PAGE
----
Fatty fish lower triglycerides
Fish rich with omega-3 fatty acids can lower levels of triglycerides, the chemical form in which most fat exists in food and in the body, according to a study by researchers at California's Loma Linda University.
The study, published in the 1 April issue of the American Journal of Clinical Nutrition, compared the effects of walnuts and fatty fish in the fight against heart disease. Walnuts lower cholesterol more than fish, but both can reduce the overall risk of coronary heart disease.
"The practical significance of the study is that eating an easy-to-incorporate amount of walnuts and fatty fish can cause meaningful decreases in blood cholesterol and triglycerides even in healthy individuals," said lead author Sujatha Rajaram, Ph.D., associate professor in the department of nutrition at Loma Linda University School of Public Health.
Following the qualified health claim issued by the U.S. Food and Drug Administration, researchers found that incorporating approximately 1.5 ounces of walnuts (42 grams, a handful of whole nuts or about three tablespoons of chopped nuts) into the daily diet lowered serum total cholesterol by 5.4 percent and LDL (bad) cholesterol by 9.3 percent, compared to a control diet based on U.S. Department of Agriculture recommendations.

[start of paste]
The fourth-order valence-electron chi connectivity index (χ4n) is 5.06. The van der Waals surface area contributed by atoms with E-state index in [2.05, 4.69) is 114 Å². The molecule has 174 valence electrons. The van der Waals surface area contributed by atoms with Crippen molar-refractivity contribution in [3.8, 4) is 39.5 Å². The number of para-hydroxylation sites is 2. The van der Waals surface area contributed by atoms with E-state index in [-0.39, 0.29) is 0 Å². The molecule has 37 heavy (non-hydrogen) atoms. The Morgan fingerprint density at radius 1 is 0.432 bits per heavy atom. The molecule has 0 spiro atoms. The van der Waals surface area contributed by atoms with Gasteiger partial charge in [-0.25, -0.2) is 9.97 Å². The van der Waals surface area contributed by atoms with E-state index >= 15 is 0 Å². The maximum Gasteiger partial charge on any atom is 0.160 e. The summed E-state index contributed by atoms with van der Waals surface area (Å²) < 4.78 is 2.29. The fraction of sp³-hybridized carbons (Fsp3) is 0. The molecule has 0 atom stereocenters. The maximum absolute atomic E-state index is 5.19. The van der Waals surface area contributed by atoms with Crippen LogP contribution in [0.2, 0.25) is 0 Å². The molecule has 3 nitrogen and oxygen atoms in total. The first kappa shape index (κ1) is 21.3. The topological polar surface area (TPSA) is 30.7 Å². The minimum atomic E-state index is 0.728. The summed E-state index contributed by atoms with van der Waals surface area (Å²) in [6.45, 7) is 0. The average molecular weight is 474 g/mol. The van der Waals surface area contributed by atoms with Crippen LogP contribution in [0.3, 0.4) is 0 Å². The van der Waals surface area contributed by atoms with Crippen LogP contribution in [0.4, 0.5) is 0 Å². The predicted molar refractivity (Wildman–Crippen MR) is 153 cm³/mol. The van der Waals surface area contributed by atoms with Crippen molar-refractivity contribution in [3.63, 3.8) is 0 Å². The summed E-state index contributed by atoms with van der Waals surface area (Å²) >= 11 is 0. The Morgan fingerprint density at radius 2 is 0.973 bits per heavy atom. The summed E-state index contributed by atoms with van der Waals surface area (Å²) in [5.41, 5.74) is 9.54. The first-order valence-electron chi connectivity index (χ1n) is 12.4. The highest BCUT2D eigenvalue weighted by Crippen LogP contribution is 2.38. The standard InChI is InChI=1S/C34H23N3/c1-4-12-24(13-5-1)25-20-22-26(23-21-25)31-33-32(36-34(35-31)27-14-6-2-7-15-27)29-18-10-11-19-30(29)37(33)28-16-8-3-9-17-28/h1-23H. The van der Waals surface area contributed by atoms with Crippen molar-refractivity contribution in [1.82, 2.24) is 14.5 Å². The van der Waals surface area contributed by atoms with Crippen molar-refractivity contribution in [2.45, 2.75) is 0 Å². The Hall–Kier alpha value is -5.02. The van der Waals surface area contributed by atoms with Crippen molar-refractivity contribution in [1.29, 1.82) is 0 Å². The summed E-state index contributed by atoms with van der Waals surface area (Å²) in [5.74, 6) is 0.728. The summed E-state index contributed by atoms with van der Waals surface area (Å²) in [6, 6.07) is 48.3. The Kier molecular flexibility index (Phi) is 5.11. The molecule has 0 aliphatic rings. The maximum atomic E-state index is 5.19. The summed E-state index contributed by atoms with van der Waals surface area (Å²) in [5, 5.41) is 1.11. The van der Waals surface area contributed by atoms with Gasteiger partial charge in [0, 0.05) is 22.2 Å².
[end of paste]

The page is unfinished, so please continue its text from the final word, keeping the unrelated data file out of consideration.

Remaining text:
Using American Heart Association guidelines, the researchers also found that a diet including two servings of fatty fish per week (roughly 4 ounces each as recommended by the AHA for individuals without heart disease) decreased triglyceride levels by 11.4 percent. Additionally, it increased HDL (good) cholesterol by 4 percent, but also slightly increased LDL (bad) cholesterol compared to the control diet.
The fish used in the study was salmon.
"Both plant- and marine-derived omega-3 fats are cardio-protective, and since they seem to be effective for lowering different risk factors, it would be prudent to include both in the diet," said Joan Sabate, M.D., DrPH, one of the authors of the study and chair of the department of nutrition.
"Individuals should strive to include a plant source of omega-3 fat in their diet, like walnuts, and also a marine source of omega-3 fat," added Dr. Rajaram. "If fatty fish is not a preferred option for marine-derived omega-3 fat, other options include microalgae oil or DHA-enriched eggs."
Subjects were randomly assigned to each of the three diets for eight weeks over a 24-week feeding schedule. This gave the researchers a chance to compare the effect of each diet on each participant.